Hepatitis E is a liver infection caused by hepatitis E virus (HEV). Hep E is quite common in developing countries, especially in Asia, the Middle East, Africa and Central America. Although it is not often seen in the United States, the Centers for Disease Control and Prevention (CDC) cites studies reporting a high prevalence of antibodies against HEV in the general population. This may indicate exposure to HEV with mild or no symptoms.

Although there is no HEV vaccine, you can take measures to reduce the risk of exposure if you travel to areas with a high HEV prevalence. Because HEV is primarily spread via the fecal-oral route, like hepatitis A, don’t drink water that may be contaminated or eat uncooked or undercooked pork or deer meat. Shellfish may present a slight risk. The CDC reported possible foodborne transmission of HEV in China, Taiwan and Japan.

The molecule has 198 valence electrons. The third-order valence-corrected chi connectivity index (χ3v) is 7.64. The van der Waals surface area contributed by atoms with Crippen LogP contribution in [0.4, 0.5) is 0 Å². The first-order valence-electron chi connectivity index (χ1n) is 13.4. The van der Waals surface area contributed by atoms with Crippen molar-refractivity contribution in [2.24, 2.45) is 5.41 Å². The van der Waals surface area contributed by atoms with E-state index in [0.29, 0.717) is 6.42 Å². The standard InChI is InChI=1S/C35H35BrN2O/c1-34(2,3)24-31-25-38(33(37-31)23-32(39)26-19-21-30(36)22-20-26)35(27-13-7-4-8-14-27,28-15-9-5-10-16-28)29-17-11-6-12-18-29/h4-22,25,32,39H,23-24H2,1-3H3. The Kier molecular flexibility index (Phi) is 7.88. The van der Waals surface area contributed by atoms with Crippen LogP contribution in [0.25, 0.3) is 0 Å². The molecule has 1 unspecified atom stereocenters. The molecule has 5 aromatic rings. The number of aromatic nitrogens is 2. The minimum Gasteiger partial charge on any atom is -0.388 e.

August is National Immunization Awareness Month. Although there isn’t an HEV vaccine, you can protect yourself from hepatitis A (which is transmitted the same way), hepatitis B and other diseases.